FRANCE - Klépierre, the French real estate investment company, will continue its disposal programme to boost liquidity and expects positive growth in 2009, executives announced yesterday.

Klépierre is currently Europe's largest shopping centre owner and operator, but plans to consolidate its holdings in 2009 by limiting its developments to around €800m, focusing on projects already committed to and disposing of €1bn worth of assets in the next 18 months. This is designed to achieve financial leeway and allow the company to take advantage of opportunities in the market.

Laurent Morel, chairman of the executive board at Klépierre, said: "Thanks to the acquisition of Steen and Strom, Klépierre can offer its retail partners a unique and widening network of locations across Europe. The total size of its portfolio after this acquisition  - more than €14.8bn at year-end 2008 - allows the Group to confidently pursue an asset rotation policy, which is sound both as a business model point of view and financially-speaking."

Retail properties make up more than 90% of the firm's holdings, while offices make up only 10%.

The firm will prioritise selling minority interests in its retail assets to maintain the group's strength. Officials said it would consider disposing of €2bn worth of property through partial sales, having already had a number of successful partnerships with insurance companies and pension funds such as ABP, CNP Assurances and AXA.

"We have a number of assets that could be considered for this kind of sharing and we expect a number of financial institutions to enter these types of deals," said Morel.

Three-fourths of the office portfolio will be considered up for sale subject to market conditions.

Moral said there was "no financial urgency" to sell assets and admitted it is unlikely assets will be disposed of in the fist quarter of 2009.

The group's share cash flow was €341.4m in 2008, an increase of 10.1% from the previous year, while Group share earnings were €200.3m, up 1.3%. Total revenues for 2008 were -0.1%. Spain suffered the biggest downturn, while France and Belgium remained relatively stable and Central Europe saw a surge in consumption.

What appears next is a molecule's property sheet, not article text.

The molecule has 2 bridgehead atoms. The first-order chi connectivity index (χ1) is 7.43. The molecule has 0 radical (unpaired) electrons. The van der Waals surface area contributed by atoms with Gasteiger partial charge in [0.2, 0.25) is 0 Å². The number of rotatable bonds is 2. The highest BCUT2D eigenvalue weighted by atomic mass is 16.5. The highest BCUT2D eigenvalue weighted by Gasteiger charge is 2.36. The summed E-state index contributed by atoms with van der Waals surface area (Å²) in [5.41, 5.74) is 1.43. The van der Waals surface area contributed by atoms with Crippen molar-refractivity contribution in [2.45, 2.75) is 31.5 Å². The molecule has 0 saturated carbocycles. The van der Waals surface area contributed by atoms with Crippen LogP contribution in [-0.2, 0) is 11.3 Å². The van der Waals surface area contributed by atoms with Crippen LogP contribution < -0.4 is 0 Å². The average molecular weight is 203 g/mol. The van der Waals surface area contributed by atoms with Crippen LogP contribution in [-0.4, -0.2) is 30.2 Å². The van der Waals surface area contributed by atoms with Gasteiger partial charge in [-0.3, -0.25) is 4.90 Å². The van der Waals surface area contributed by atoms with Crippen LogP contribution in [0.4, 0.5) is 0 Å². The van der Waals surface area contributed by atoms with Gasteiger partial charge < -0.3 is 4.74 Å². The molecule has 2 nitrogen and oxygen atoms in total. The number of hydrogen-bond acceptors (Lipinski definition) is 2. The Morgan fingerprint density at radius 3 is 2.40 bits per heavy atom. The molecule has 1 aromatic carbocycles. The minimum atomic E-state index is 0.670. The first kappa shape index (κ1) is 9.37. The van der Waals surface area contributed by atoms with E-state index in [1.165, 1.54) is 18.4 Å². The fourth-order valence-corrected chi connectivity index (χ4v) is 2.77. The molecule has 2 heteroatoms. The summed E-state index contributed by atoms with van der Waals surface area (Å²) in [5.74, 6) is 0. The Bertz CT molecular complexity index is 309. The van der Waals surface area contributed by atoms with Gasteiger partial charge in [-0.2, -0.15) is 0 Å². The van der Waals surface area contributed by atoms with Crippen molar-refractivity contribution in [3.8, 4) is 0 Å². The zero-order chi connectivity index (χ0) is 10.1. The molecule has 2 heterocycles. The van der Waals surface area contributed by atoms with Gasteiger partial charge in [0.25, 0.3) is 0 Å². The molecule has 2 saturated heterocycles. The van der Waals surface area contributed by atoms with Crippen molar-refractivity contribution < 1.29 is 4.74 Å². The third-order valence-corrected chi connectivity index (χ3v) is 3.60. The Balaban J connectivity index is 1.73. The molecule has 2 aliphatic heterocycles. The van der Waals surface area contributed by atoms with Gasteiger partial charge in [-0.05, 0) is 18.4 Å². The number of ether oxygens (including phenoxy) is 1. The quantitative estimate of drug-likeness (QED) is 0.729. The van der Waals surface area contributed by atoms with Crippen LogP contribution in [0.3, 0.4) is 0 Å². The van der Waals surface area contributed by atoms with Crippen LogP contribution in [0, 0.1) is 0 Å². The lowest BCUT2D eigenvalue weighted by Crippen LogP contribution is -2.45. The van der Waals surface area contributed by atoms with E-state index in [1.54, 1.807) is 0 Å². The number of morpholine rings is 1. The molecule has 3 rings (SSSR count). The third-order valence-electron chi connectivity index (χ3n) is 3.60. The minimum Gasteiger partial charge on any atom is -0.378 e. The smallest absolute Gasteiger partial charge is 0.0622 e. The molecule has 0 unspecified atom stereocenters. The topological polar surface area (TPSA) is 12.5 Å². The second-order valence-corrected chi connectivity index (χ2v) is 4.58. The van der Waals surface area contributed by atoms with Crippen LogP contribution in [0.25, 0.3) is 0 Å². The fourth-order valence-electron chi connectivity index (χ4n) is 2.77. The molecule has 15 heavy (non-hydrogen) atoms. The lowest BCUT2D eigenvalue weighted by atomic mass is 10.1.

According to Morel, Scandinavia, the Czech Republic and Poland offer interesting opportunities for retail investors, as their economies have remained fairly stable despite the crisis and their populations have strong spending power and less debt. Hungary, Romania and Russia are less favourable.

Moral said the firm was "contemplating" new openings in Central Europe and said Scandinavia would be "an important factor of stability for Klépierre 's revenue next year."

Although Klépierre believes the UK offers potential, it prefers to concentrate on strengthening its position on continental Europe before entering the market.

The average yield correction across all counties was 6,0%. Hungary recorded the highest yields at 7.4% followed by Greece and Portugal with 7%.

Morel insisted, however, the rise in yields was offset by the rise in cash flows and rent, with shopping centre rents increasing by 19.7% to €620.1m.

Offices, which make up €1.1bn of the firm's investments and are located mainly in Paris, also saw rents increase in but these are expected to decrease slightly in 2009.

Klépierre currently has €600m of committed investments which it must finance this year and plans to refinance €119m with the help of payment of dividend in shares, partners' participation in equity capital and the €480m available on lines of credit. Its average debt maturity is 6.3 years.

Klépierre currently has 45 regional centres and 200 hypermarket malls across Europe, however, more than half of its portfolio is located in France and Belgium. In 2007 and 2008, Klépierre opened 170 new locations in its centres for European retailers including Primark, Carrefour and H&M.

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